From Red Bridge River Access, follow the North Country Trail access trail up a steep ridge to the start of the NCT proper. Now turning north, the first notable feature encountered is the Red Hill Lookout Point (11.5 miles from the trailhead). This site offers awesome views back across the river and the Huron-Manistee National Forest and is also relatively quiet on account of being slightly off the main trail.

Day Three

Continue north on the NCT for an additional 8.5 miles from the Red Hill Lookout until you reach the intersection of the MRT and NCT at the suspension bridge. From here, take up the access trail to return to Seaton Creek Campground.

Bridge over Manistee
Photo by Adam B / CC-BY 2.0


More than 20 backcountry campsites and established campgrounds dot the trail, as seen in this map from the USDA Forest Service.

Established Sites With Facilities

  1. Seaton Creek Campground: By far the largest campground on the loop and also the richest facility-wise: it has seventeen family sites, two group sites, and facilities include drinking water, restrooms, trash collection, parking, campfire rings, grills, and picnic tables. Pets are allowed. Open May-October.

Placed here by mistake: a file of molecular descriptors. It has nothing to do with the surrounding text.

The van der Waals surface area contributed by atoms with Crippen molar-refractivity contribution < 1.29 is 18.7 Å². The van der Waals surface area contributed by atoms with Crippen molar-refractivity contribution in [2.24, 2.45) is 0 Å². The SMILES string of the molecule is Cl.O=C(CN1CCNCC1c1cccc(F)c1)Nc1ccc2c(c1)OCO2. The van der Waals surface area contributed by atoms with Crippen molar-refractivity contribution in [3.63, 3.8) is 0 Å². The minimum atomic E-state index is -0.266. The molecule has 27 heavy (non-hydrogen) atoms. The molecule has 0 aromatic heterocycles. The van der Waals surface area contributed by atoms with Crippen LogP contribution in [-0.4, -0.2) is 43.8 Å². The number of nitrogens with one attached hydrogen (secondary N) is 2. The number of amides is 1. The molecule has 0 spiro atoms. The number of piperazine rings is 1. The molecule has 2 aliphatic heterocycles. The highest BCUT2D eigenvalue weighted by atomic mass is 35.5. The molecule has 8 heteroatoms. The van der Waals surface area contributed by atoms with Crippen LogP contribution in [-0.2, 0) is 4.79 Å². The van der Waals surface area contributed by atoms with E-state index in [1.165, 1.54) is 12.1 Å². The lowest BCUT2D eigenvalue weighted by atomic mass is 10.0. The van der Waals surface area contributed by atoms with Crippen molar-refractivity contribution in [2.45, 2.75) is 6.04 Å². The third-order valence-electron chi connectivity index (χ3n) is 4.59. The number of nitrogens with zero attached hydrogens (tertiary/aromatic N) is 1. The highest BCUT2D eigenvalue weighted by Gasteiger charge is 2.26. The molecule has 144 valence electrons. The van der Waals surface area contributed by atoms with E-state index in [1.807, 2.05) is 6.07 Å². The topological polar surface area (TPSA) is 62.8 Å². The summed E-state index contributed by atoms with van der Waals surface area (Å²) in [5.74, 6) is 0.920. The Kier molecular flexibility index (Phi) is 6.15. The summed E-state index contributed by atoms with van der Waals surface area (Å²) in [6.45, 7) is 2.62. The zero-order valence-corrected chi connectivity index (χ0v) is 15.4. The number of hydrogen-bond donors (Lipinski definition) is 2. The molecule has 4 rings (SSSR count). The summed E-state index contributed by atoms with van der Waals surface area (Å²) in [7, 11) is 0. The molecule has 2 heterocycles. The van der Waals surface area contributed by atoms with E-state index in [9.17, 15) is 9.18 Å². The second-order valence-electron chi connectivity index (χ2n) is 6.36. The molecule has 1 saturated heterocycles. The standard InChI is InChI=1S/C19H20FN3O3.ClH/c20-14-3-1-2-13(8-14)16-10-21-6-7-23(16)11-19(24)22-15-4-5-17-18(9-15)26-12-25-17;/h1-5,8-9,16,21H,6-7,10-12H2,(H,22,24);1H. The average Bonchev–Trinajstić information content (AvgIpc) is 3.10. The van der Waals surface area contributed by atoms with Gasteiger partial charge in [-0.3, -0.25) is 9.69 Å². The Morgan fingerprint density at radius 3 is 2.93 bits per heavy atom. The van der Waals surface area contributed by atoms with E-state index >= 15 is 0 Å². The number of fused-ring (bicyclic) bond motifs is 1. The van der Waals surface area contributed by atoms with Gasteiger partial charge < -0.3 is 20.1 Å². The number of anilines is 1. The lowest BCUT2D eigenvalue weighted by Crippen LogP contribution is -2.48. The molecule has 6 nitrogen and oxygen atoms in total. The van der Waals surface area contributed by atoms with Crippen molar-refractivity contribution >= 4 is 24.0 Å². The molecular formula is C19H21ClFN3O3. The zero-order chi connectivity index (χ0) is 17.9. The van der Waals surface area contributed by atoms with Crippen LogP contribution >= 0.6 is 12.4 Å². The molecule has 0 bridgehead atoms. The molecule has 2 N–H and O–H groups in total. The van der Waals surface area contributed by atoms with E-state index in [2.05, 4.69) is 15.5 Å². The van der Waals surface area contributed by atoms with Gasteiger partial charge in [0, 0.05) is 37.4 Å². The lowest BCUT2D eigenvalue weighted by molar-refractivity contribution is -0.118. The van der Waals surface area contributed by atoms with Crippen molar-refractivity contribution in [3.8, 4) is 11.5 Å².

2. Red Bridge River Access: With only four sites, you’ll have to arrive early to ensure a spot at the Red Bridge camping area: sites are allotted on a first-come, first-served basis and no booking is available. Open year round.
  3. Government Landing: Situated next to Red Bridge River Access site, Government Landing is also a first-come, first-served campsite and offers only 3 sites and 7 parking spaces.

Alternatively, scoot a little off-trail, away from the river, and get down to some 100%-pure wild camping! Dispersed camping is allowed on both trails as long as tents are 200 feet from any source of water and 100 feet from the trail.

Other Sites

On the MRT

On the east side of the Manistee River, dotted along the MRT between Seaton Campground and Red Bridge River Access, there are a number of rustic but designated campsites with very basic facilities such as picnic tables, fire pits, grills, or even just a cleared space to pitch your tent. Frill-free is the name of the game. These sites are normally much quieter than the established campsites, offer better views, and — best of all — don’t cost a penny!